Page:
Due to the number of weapon options there’s a huge amount of ways to approach each situation.  The main gun shoots a flat, wide bullet in a constant stream, but enemies drop pickups quickly enough that it doesn’t take long on even the hardest levels to max it out.  The first power-up adds spikes, the second is weak homing missiles, and the third a pair of slow firing but very powerful large projectiles that cause damage while they pass through enemies.  Those last are the key to clearing out the big guys, because they respond in different ways to your speed.  The right trigger is a zippy speed-up and left is for slow down, and while your regular shots fire as normal the big round slow things (which could really use a proper name) change velocity in relation to the ship’s speed.  Holding down the brakes?  The big gun shoots slow bullets that do damage constantly as they amble through an enemy, which is perfect when you’ve got a big guy on the screen taking up all the real estate.  On the opposite side of things, holding down the speed-up makes the big gun bullets go faster, which is extra-handy for clearing out fields of little guys.  The main gun without its final powerup is definitely powerful, but there’s a lot of little guys on the screen for it to clear most of the time and sub-bosses show up in quick succession.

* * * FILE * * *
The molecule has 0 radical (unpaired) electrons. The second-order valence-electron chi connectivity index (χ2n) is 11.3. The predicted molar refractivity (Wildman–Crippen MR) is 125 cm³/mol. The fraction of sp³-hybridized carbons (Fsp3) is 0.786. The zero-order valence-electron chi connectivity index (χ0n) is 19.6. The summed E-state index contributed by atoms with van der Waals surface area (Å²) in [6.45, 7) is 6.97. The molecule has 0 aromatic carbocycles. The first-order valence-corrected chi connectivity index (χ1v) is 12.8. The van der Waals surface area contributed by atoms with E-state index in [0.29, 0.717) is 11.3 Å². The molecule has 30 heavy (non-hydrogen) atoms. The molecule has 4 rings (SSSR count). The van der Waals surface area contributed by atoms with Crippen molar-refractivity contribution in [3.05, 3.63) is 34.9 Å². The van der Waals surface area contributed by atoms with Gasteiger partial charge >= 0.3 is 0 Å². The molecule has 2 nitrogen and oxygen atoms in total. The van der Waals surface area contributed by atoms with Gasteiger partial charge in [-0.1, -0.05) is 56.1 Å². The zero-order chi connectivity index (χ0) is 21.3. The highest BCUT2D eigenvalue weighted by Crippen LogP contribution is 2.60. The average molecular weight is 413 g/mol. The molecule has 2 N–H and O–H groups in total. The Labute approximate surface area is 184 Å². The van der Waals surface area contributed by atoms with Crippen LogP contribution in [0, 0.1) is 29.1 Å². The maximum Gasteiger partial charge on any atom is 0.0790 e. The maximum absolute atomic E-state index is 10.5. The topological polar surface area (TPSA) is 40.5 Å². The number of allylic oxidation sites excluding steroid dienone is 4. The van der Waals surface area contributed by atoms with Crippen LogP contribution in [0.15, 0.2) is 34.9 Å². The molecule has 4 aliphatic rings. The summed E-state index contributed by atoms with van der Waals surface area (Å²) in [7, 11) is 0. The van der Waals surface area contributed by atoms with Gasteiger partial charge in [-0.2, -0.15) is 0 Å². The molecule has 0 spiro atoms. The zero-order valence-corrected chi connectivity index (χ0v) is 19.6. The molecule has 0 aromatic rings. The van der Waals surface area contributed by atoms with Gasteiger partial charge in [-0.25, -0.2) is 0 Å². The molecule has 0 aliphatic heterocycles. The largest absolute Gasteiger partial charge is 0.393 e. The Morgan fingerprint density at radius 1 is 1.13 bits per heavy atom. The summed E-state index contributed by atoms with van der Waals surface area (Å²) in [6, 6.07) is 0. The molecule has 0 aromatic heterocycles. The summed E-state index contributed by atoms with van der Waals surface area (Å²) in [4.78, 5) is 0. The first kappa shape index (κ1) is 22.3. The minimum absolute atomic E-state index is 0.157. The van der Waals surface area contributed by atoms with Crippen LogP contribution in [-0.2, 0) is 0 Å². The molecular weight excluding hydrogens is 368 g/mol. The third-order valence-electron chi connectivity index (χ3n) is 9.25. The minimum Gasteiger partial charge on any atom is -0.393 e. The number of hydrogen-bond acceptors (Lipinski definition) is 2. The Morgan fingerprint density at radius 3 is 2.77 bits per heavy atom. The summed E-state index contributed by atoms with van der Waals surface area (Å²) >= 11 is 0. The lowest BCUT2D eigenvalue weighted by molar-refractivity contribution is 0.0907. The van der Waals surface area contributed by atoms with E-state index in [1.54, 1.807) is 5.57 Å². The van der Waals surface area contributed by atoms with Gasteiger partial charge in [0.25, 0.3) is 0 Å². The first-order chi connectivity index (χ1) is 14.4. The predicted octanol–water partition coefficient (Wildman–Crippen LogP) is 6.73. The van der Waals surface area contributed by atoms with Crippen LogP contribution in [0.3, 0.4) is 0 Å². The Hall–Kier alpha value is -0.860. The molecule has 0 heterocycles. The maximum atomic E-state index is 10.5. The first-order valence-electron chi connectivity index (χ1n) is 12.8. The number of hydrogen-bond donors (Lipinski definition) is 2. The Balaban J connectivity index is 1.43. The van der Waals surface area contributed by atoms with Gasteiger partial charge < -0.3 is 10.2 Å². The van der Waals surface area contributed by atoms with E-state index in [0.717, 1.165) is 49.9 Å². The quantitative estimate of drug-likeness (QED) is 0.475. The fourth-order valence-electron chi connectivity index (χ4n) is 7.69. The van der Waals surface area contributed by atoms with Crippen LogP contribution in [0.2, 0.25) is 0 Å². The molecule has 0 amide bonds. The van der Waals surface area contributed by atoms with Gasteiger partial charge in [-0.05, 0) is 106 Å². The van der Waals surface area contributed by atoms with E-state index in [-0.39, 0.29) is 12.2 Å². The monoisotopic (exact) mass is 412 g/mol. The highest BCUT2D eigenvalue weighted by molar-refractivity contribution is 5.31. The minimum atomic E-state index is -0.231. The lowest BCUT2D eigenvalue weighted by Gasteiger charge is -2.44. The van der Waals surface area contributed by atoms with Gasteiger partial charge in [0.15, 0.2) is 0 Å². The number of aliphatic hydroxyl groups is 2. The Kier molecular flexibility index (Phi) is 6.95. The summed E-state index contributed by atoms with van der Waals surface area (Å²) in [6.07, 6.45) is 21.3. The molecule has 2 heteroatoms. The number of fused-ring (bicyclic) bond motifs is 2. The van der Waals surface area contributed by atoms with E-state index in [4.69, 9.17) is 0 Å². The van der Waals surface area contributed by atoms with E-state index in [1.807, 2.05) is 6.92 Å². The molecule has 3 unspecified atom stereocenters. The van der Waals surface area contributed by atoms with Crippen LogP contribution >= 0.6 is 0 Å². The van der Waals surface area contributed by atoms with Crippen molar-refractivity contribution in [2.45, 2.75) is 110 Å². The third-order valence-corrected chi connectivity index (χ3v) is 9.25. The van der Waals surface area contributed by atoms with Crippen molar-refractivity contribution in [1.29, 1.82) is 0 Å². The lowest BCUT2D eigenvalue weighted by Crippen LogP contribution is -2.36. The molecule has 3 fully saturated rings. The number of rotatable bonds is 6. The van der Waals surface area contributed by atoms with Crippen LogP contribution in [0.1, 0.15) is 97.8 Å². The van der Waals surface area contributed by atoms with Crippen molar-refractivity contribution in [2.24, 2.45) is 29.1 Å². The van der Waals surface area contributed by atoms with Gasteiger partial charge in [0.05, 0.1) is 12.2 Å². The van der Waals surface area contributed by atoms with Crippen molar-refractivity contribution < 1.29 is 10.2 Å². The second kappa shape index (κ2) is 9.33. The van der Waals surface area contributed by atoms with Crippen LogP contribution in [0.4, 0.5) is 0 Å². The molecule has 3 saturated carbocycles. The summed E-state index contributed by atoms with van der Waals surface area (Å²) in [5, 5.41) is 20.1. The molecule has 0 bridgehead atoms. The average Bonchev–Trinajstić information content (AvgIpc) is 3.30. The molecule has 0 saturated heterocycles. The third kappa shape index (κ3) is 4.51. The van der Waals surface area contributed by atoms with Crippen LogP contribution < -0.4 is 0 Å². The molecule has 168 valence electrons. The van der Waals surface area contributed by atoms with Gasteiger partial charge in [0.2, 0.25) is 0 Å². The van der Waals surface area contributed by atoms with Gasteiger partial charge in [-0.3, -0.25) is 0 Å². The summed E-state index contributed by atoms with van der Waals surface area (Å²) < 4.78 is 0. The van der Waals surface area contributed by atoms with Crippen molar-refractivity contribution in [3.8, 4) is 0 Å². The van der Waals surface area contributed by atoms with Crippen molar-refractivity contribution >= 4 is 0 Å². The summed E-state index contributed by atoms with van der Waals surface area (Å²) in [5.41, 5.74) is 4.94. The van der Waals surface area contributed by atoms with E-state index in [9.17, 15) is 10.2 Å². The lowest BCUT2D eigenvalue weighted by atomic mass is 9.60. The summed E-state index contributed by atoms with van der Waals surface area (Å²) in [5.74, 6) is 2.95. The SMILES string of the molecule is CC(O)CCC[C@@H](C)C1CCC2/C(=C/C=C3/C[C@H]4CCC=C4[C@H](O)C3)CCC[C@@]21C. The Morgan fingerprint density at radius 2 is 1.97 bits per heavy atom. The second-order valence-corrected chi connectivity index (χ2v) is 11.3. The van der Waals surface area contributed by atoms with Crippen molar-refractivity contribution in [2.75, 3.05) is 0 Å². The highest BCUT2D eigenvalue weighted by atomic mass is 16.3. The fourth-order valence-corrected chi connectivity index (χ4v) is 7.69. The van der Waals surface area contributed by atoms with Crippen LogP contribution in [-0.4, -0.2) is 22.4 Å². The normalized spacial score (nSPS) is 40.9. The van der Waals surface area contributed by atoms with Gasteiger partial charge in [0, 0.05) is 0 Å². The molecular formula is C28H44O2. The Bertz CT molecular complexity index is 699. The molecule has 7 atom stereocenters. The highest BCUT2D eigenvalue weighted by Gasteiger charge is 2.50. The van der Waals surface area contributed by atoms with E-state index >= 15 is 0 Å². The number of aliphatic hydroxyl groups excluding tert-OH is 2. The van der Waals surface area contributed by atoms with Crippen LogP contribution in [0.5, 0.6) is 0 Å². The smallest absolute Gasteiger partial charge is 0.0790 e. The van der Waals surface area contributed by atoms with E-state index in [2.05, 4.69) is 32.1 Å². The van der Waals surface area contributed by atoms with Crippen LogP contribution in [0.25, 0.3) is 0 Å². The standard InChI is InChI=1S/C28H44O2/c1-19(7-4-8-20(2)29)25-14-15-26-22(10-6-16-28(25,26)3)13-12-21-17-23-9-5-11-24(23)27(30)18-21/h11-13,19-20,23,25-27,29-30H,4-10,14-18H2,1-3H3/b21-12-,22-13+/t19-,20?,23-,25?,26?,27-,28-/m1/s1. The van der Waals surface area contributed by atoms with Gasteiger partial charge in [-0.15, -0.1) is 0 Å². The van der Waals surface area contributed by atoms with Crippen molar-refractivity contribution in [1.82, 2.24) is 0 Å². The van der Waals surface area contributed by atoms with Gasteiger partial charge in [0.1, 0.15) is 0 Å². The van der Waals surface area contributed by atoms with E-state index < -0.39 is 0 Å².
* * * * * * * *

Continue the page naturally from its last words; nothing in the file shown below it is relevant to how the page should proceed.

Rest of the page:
In addition to the main gun, the ship comes with two sub-weapons powered by the little square pickups every destroyed enemy leaves behind.  The more full the energy meter is, the stronger the effect, although what that effect may be varies wildly among the six selectable options.  Homing missiles are easy, they pop out in all directions and target the nearest enemy, and you don’t have to think too much to use them.  The charge shot, on the other hand, requires you to hold down the assigned button to build up power, let it go to send the shot across the screen, and then decide the best way to use it on its journey.  If you leave it alone, directing your bullets away, the shot bulls through anything it touches just like the last main-gun ability.  Shoot it, however, and it eventually explodes in a giant square that acts as a safe zone while it lasts.  Time Jump slows down time while you move a cursor around to choose a safe spot to jump to, with a shock wave emanating from the ship that wipes out enemy bullets dependent on how long you charge the jump for.  Some weapons are simple (the two laser types) and the Black Hole is actually more complicated than Charge Shot or Time Jump, but you can release practice enemies on the weapon select screen to test things out on.  There’s technique involved, sure, but Zenzizenzic is more than happy to let you learn it before throwing you into the meat grinder.